There are more detailed time lines out there, but for the neophyte, this shorter version from the pages of Get Religion is a good starting place.
Terry Mattingly asserts that in order to write about the subject of homosexuality and the Episcopal church, you have to cherchez les Bishops when he wrote,
"When you are talking about the history of the Anglican wars, you really have to remember that it’s really about the bishops.(emphasis added)
The Episcopal Church has been struggling with homosexuality — in its national meetings — since the 1970s. But the big signposts have been about the men and women in the purple shirts. Here’s a few.
1989 — Bishop John Spong, Diocese of Newark, publicly ordains first non-celibate, openly-partnered, homosexual.
1991 — Bishop Walter Righter, Diocese of Washington, D.C., ordains a non-celibate homosexual.
1994 — Bishop Spong drafted the Koinonia Statement defining homosexuality as morally neutral and affirming support for the ordination of homosexuals in faithful sexual relationships (signed by 90 bishops and 144 deputies). Spong publishes his 12 Theses, laying out an approach to faith without a transcendent, personal deity.
1996 — Both counts of heresy against Bishop Righter dismissed in an ecclesiastical court, which decides that there is “no clear doctrine” in the Episcopal Church relevant to the ordination of those sexually active outside of marriage.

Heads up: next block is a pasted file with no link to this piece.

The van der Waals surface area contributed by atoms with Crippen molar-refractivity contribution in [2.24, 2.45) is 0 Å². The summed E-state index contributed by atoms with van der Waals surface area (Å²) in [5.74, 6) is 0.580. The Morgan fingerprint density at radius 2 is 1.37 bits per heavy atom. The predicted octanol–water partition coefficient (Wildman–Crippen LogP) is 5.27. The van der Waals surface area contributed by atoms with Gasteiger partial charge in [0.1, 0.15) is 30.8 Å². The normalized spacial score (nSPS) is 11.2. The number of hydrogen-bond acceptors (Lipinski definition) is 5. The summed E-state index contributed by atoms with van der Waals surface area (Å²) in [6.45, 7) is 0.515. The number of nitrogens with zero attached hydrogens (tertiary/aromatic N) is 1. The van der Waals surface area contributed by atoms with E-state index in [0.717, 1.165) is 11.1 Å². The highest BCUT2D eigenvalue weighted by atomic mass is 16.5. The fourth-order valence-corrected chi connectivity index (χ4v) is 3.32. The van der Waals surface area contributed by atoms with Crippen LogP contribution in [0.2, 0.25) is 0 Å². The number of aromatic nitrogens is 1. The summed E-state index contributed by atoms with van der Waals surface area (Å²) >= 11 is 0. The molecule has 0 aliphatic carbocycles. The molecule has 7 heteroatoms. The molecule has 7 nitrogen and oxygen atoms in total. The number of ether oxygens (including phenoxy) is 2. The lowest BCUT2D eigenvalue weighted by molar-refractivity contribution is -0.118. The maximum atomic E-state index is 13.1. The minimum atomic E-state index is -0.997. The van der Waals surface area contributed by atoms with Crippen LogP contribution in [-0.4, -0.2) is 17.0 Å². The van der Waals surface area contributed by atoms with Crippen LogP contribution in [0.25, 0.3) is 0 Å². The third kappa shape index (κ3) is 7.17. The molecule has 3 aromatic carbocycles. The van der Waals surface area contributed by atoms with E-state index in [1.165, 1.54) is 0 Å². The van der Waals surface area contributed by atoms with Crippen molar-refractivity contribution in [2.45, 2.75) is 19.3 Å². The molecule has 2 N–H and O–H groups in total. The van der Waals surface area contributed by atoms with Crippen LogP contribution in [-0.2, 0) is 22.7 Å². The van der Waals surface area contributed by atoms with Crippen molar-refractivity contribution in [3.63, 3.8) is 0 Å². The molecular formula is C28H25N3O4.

1998 — The bishops at the global Lambeth Conference uphold traditional teachings on marriage and human sexuality. Then, 65 ECUSA bishops sign a pastoral statement addressed to lesbian and gay Anglicans.
2000 — Archbishops Emmanuel Kolini ( Province of Rwanda) and Moses Tay ( Province of South East Asia) consecrate Father Chuck Murphy and Father John Rodgers as missionary bishops to the U.S.
You get the idea, if you are looking at the revolution of the theological left or the counter-revolt by the right, you have to watch the bishops — starting in the 1970, but with the open warfare picking up in the 1980s and ’90s. That’s the timeline."
And I might update the time line:
June 2009 The Anglican Church in North America is formed with Robert Duncan as Archbishop and Primate.
July 9, 2009 Archbishop of Canterbury Rowan Williams addresses the Episcopal church and prays they do not, through their actions, leave the Anglican Communion;